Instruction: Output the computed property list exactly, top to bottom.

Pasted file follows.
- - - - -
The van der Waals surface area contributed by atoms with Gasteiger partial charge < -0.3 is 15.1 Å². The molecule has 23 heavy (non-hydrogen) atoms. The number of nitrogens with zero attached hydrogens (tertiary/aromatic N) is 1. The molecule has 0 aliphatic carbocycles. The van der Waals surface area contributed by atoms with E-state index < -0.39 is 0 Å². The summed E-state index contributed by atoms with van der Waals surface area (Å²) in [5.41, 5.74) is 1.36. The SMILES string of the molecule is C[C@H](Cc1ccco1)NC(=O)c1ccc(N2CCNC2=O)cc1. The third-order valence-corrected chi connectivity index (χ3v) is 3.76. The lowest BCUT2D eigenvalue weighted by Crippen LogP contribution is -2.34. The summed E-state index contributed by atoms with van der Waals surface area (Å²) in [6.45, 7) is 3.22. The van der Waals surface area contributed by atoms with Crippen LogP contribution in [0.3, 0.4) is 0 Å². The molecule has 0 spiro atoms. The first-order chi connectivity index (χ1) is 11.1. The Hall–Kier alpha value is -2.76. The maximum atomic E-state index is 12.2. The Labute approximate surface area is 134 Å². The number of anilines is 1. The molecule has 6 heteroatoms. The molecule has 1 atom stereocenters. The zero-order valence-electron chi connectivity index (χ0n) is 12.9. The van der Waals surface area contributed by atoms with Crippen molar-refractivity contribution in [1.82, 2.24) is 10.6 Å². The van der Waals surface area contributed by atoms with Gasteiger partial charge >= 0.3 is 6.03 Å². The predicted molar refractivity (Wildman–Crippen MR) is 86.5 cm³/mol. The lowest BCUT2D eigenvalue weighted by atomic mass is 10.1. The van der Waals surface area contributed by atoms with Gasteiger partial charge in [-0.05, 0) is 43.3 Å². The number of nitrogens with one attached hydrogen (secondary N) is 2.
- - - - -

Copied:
The van der Waals surface area contributed by atoms with Gasteiger partial charge < -0.3 is 15.1 Å². The molecule has 23 heavy (non-hydrogen) atoms. The number of nitrogens with zero attached hydrogens (tertiary/aromatic N) is 1. The molecule has 0 aliphatic carbocycles. The van der Waals surface area contributed by atoms with E-state index < -0.39 is 0 Å². The summed E-state index contributed by atoms with van der Waals surface area (Å²) in [5.41, 5.74) is 1.36. The SMILES string of the molecule is C[C@H](Cc1ccco1)NC(=O)c1ccc(N2CCNC2=O)cc1. The third-order valence-corrected chi connectivity index (χ3v) is 3.76. The lowest BCUT2D eigenvalue weighted by Crippen LogP contribution is -2.34. The summed E-state index contributed by atoms with van der Waals surface area (Å²) in [6.45, 7) is 3.22. The van der Waals surface area contributed by atoms with Crippen LogP contribution in [0.3, 0.4) is 0 Å². The molecule has 0 spiro atoms. The first-order chi connectivity index (χ1) is 11.1. The Hall–Kier alpha value is -2.76. The maximum atomic E-state index is 12.2. The Labute approximate surface area is 134 Å². The number of anilines is 1. The molecule has 6 heteroatoms. The molecule has 1 atom stereocenters. The zero-order valence-electron chi connectivity index (χ0n) is 12.9. The van der Waals surface area contributed by atoms with Crippen molar-refractivity contribution in [1.82, 2.24) is 10.6 Å². The van der Waals surface area contributed by atoms with Gasteiger partial charge >= 0.3 is 6.03 Å². The predicted molar refractivity (Wildman–Crippen MR) is 86.5 cm³/mol. The lowest BCUT2D eigenvalue weighted by atomic mass is 10.1. The van der Waals surface area contributed by atoms with Gasteiger partial charge in [-0.05, 0) is 43.3 Å². The number of nitrogens with one attached hydrogen (secondary N) is 2.